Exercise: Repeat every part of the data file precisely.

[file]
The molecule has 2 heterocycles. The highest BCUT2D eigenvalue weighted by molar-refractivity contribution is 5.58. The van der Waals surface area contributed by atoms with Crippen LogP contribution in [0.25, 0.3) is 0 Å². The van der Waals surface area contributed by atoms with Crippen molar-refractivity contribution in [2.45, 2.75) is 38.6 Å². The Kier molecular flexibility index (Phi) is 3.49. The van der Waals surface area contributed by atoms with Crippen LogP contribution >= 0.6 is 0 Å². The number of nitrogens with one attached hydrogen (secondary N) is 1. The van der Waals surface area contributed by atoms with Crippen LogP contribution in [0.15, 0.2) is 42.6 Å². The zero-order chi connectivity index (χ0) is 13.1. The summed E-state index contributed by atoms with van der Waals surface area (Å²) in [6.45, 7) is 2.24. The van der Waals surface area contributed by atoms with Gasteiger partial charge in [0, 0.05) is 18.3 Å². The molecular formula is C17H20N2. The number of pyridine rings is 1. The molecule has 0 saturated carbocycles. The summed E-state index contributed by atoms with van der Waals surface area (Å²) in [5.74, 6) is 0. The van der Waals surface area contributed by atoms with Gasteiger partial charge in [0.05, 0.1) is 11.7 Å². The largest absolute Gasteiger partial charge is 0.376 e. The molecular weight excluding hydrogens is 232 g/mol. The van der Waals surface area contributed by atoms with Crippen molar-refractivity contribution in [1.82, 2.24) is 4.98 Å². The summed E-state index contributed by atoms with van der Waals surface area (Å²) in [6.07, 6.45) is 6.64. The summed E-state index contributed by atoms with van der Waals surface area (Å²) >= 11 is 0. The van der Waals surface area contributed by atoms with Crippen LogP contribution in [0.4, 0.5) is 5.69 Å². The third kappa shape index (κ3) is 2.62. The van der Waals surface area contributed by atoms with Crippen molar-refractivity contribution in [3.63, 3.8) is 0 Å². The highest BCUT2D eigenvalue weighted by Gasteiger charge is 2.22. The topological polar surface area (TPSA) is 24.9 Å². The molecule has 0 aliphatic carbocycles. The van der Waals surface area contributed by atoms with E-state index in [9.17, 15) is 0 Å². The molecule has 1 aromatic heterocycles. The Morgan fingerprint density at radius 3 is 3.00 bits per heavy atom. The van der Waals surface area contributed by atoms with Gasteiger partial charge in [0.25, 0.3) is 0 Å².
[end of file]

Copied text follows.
The molecule has 2 heterocycles. The highest BCUT2D eigenvalue weighted by molar-refractivity contribution is 5.58. The van der Waals surface area contributed by atoms with Crippen LogP contribution in [0.25, 0.3) is 0 Å². The van der Waals surface area contributed by atoms with Crippen molar-refractivity contribution in [2.45, 2.75) is 38.6 Å². The Kier molecular flexibility index (Phi) is 3.49. The van der Waals surface area contributed by atoms with Crippen LogP contribution >= 0.6 is 0 Å². The number of nitrogens with one attached hydrogen (secondary N) is 1. The van der Waals surface area contributed by atoms with Crippen LogP contribution in [0.15, 0.2) is 42.6 Å². The zero-order chi connectivity index (χ0) is 13.1. The summed E-state index contributed by atoms with van der Waals surface area (Å²) in [6.45, 7) is 2.24. The van der Waals surface area contributed by atoms with Gasteiger partial charge in [0, 0.05) is 18.3 Å². The molecular formula is C17H20N2. The number of pyridine rings is 1. The molecule has 0 saturated carbocycles. The summed E-state index contributed by atoms with van der Waals surface area (Å²) in [5.74, 6) is 0. The van der Waals surface area contributed by atoms with Gasteiger partial charge in [0.05, 0.1) is 11.7 Å². The largest absolute Gasteiger partial charge is 0.376 e. The molecular weight excluding hydrogens is 232 g/mol. The van der Waals surface area contributed by atoms with Crippen molar-refractivity contribution in [1.82, 2.24) is 4.98 Å². The summed E-state index contributed by atoms with van der Waals surface area (Å²) in [6.07, 6.45) is 6.64. The summed E-state index contributed by atoms with van der Waals surface area (Å²) >= 11 is 0. The van der Waals surface area contributed by atoms with Crippen LogP contribution in [0.4, 0.5) is 5.69 Å². The third kappa shape index (κ3) is 2.62. The van der Waals surface area contributed by atoms with Crippen molar-refractivity contribution in [3.63, 3.8) is 0 Å². The highest BCUT2D eigenvalue weighted by Gasteiger charge is 2.22. The topological polar surface area (TPSA) is 24.9 Å². The molecule has 0 aliphatic carbocycles. The van der Waals surface area contributed by atoms with E-state index in [9.17, 15) is 0 Å². The molecule has 1 aromatic heterocycles. The Morgan fingerprint density at radius 3 is 3.00 bits per heavy atom. The van der Waals surface area contributed by atoms with Gasteiger partial charge in [0.25, 0.3) is 0 Å².